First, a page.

• There is a great need for allowing oneself to grieve. Seeking support is vital. Some folks prefer one on one support with a professional, like a therapist, and others have found peer-support helpful in groups. Shame and Stigma:

  • Because of the societal stigma and shame surrounding suicide, survivors may be approached with unhelpful language from others in their lives. The word "committed," though antiquated and carrying a connotation of criminality, is still common in the way people talk about suicide. Additionally, there are religious beliefs that suggest people who kill themselves will be punished. Those with a fairly shallow understanding of suicide may suggest that it is "a selfish act" or that it is "cowardly."

  • The majority of our culture lacks understanding of societal factors that can contribute to suicidal ideation or death and does not know how to talk compassionately about these losses.

  • Survivors may internalize these negative perceptions, which can greatly impact their healing process.

  • More open conversations are necessary to reduce stigma in the United States, where suicide is the 11th leading cause of death. Legislation is needed, as well, not only to promote mental health awareness, but to dissolve barriers to access. Access to services are a great complement to changes in attitudes. Isolation and Loneliness:

  • Because of the culture of silence around suicide loss, a common experience of survivors is feeling isolated and lonely in their grief. Survivors feel disconnected from even the most well-meaning and caring friends who haven't been through the experience of suicide loss.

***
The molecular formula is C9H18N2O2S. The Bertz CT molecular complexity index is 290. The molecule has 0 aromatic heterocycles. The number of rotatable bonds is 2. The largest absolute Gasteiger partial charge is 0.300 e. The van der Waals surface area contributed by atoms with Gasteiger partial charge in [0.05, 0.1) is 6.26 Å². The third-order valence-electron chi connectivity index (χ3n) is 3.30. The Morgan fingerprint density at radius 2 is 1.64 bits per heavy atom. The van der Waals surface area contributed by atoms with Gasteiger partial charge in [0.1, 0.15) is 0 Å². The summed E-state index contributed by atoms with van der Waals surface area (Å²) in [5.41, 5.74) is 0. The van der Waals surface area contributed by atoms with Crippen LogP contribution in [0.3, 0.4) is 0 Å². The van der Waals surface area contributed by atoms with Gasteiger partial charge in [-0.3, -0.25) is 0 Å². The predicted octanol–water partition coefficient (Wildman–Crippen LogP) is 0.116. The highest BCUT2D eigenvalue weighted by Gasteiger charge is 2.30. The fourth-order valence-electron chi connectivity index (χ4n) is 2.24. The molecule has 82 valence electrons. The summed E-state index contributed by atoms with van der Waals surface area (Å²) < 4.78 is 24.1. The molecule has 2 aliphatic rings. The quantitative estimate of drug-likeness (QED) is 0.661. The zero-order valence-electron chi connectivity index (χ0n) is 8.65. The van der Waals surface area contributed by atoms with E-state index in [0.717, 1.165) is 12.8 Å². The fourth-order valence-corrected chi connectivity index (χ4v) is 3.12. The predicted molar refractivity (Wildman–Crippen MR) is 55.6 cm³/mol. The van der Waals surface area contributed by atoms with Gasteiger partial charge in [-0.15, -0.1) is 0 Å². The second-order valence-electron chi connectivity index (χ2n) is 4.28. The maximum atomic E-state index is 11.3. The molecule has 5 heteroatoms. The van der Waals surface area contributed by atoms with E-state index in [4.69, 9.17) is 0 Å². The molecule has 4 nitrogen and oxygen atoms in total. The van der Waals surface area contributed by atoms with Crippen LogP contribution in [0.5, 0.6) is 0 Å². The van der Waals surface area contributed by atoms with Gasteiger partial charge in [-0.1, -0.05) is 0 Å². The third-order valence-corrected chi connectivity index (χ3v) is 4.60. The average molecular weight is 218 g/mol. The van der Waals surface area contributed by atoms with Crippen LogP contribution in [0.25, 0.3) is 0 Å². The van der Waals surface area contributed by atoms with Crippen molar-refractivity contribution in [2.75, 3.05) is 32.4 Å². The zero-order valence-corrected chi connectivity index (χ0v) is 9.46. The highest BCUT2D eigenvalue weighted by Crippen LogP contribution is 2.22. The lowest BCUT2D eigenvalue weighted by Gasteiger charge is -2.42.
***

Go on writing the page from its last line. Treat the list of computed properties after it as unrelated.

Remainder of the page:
• The stigma around suicide can also contribute to a sense of alienation. Survivors may not feel comfortable talking about their loss or the person out of conditioned embarrassment in light of the stigma.

  • It is important to build a support network made up of those folks the survivor can be totally themself with when they feel they're in pieces. Additionally, seeking professional help will also contribute to combatting the isolation the survivor feels.


There are certainly other intense emotions that come up for survivors within the intricate landscape of grief after losing a loved one to suicide. The goal here was to share some of the most common feelings that can be expected after a suicide loss.


May these words stand as a testament to resilience, understanding, and the shared strength of survivors. In the face of guilt, anger, grief, stigma, and isolation, remember that healing is not a linear journey, and seeking support is an act of courage. May these insights serve as guiding lights, illuminating the path toward compassion, self-love, and connection.


In honoring the memory of those we've lost, we forge a collective strength that transcends the pain. Together, we navigate the complexities, weaving threads of hope into the tapestry of survival.